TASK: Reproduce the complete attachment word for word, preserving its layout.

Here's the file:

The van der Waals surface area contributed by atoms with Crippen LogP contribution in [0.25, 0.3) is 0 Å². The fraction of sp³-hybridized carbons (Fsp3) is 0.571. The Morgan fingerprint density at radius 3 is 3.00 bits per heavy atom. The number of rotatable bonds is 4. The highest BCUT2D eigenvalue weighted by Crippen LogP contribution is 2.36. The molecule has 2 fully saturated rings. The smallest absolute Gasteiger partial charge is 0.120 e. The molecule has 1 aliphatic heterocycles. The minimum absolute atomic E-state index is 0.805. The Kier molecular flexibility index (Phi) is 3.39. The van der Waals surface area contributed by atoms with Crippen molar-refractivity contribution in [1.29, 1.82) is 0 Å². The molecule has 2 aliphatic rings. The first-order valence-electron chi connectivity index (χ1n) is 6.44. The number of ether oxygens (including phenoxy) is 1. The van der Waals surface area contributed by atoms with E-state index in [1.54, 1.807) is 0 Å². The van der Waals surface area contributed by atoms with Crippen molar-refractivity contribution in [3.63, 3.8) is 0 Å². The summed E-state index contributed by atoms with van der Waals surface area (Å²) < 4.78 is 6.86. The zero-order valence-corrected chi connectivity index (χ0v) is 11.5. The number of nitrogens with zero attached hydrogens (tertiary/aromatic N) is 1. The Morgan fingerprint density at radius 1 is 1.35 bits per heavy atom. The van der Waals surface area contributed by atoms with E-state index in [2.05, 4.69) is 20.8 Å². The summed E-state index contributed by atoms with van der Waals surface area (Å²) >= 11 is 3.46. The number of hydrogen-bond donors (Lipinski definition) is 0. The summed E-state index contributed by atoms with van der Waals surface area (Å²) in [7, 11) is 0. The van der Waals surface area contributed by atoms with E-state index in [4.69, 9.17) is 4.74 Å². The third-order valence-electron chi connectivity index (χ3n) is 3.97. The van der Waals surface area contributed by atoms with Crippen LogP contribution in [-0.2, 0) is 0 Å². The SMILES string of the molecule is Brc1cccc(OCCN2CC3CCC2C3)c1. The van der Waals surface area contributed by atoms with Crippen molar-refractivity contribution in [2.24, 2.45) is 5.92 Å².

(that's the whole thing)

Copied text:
The van der Waals surface area contributed by atoms with Crippen LogP contribution in [0.25, 0.3) is 0 Å². The fraction of sp³-hybridized carbons (Fsp3) is 0.571. The Morgan fingerprint density at radius 3 is 3.00 bits per heavy atom. The number of rotatable bonds is 4. The highest BCUT2D eigenvalue weighted by Crippen LogP contribution is 2.36. The molecule has 2 fully saturated rings. The smallest absolute Gasteiger partial charge is 0.120 e. The molecule has 1 aliphatic heterocycles. The minimum absolute atomic E-state index is 0.805. The Kier molecular flexibility index (Phi) is 3.39. The van der Waals surface area contributed by atoms with Crippen molar-refractivity contribution in [1.29, 1.82) is 0 Å². The molecule has 2 aliphatic rings. The first-order valence-electron chi connectivity index (χ1n) is 6.44. The number of ether oxygens (including phenoxy) is 1. The van der Waals surface area contributed by atoms with E-state index in [1.54, 1.807) is 0 Å². The van der Waals surface area contributed by atoms with Crippen molar-refractivity contribution in [3.63, 3.8) is 0 Å². The summed E-state index contributed by atoms with van der Waals surface area (Å²) < 4.78 is 6.86. The zero-order valence-corrected chi connectivity index (χ0v) is 11.5. The number of nitrogens with zero attached hydrogens (tertiary/aromatic N) is 1. The Morgan fingerprint density at radius 1 is 1.35 bits per heavy atom. The van der Waals surface area contributed by atoms with E-state index in [2.05, 4.69) is 20.8 Å². The summed E-state index contributed by atoms with van der Waals surface area (Å²) >= 11 is 3.46. The number of hydrogen-bond donors (Lipinski definition) is 0. The summed E-state index contributed by atoms with van der Waals surface area (Å²) in [7, 11) is 0. The van der Waals surface area contributed by atoms with E-state index in [4.69, 9.17) is 4.74 Å². The third-order valence-electron chi connectivity index (χ3n) is 3.97. The van der Waals surface area contributed by atoms with Crippen LogP contribution in [-0.2, 0) is 0 Å². The SMILES string of the molecule is Brc1cccc(OCCN2CC3CCC2C3)c1. The van der Waals surface area contributed by atoms with Crippen molar-refractivity contribution in [2.24, 2.45) is 5.92 Å².